UK & World News
Hilary Mantel Wins Her Second Booker Prize
Hilary Mantel has become the first British writer to win the Man Booker Prize For Fiction twice after her novel Bring Up The Bodies was named the best book of the year.
The 60-year-old writer, who won in 2009 for the first part of her historical trilogy, Wolf Hall, received the honour at a ceremony in London.
Accepting her prize she said: "Well I don't know, you wait 20 years for a Booker Prize and two come along at once."
She added that she regarded the award as an "act of faith and a vote of confidence".
Sir Peter Stothard, who chaired the judging panel, said the book, which forms the second part of Mantel's trilogy on the life of Thomas Cromwell, "utterly surpassed" the first volume.
He said: "She uses her art, her power of prose, to create moral ambiguity and the real uncertainty of political life, political life then and the pale imitation of political life now".
He said the book, which concentrates on the end of Henry VIII's marriage to Anne Boleyn, had made "one of the best-known pieces of English history" come alive again "as though for the first time".
Sir Peter compared the work with that of novelist DH Lawrence and likened Cromwell to the main character in Mario Puzo's Godfather books.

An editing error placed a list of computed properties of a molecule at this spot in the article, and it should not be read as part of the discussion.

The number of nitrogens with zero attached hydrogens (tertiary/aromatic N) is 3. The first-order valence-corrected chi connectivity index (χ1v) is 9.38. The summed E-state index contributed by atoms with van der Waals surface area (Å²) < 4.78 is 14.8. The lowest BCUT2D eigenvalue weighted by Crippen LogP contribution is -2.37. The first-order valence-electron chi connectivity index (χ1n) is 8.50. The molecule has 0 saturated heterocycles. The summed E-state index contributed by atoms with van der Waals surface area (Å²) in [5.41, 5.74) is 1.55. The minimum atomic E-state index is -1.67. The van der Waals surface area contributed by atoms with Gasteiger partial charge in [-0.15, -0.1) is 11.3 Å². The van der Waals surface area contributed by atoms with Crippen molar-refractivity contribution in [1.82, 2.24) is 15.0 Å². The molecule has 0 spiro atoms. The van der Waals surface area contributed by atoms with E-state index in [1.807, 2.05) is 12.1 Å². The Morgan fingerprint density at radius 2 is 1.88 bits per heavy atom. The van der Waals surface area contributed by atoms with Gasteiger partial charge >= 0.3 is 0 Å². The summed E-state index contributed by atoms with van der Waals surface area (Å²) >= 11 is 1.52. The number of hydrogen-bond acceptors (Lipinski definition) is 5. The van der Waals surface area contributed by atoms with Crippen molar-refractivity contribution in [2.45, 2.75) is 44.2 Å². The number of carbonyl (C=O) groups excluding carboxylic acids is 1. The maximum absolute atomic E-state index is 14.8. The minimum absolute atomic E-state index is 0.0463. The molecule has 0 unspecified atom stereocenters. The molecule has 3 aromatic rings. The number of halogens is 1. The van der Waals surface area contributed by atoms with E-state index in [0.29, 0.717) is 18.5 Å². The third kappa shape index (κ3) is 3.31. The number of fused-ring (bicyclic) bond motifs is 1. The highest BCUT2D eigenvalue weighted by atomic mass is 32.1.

He said: "I think you could see, if you're looking to compare it, you could see as much Don Corleone in this book as DH Lawrence.
"There is certainly a Godfather element to this book including the moral ambiguity of the Don Corleone Cromwell figure."
The judges, who included Downton Abbey star Dan Stevens, spent just over two hours making their decision in what Sir Peter described as a "rigorous process of literary criticism".
Mantel received a cheque for £50,000 at the event at Guildhall after seeing off competition from five other contenders including journalist and novelist Will Self's book Umbrella, which had been among the favourites to win.
Also in the running was Swimming Home by Deborah Levy, a novel which was originally rejected by traditional publishers.
Two of the books on the list were debut novels - 53-year-old Indian performance poet, songwriter and guitarist Jeet Thayil's Narcopolis and Manchester-born Alison Moore's The Lighthouse.
The sixth book was The Garden Of Evening Mists by Tan Twan Eng, about the survivor of a Second World War Japanese prison camp.
The win is expected to boost Mantel's sales. Last year's winner, The Sense Of An Ending by Julian Barnes, has sold more than 300,000 print editions in the UK.
Only Peter Carey, an Australian, and South African writer JM Coetzee have won the prestigious prize twice before.
Both books in Mantel's trilogy are being televised by the BBC.
Mantel said she now faced the "very difficult" job of writing the final book in the trilogy.
"I assure you I have no expectations I will be standing here again," she joked.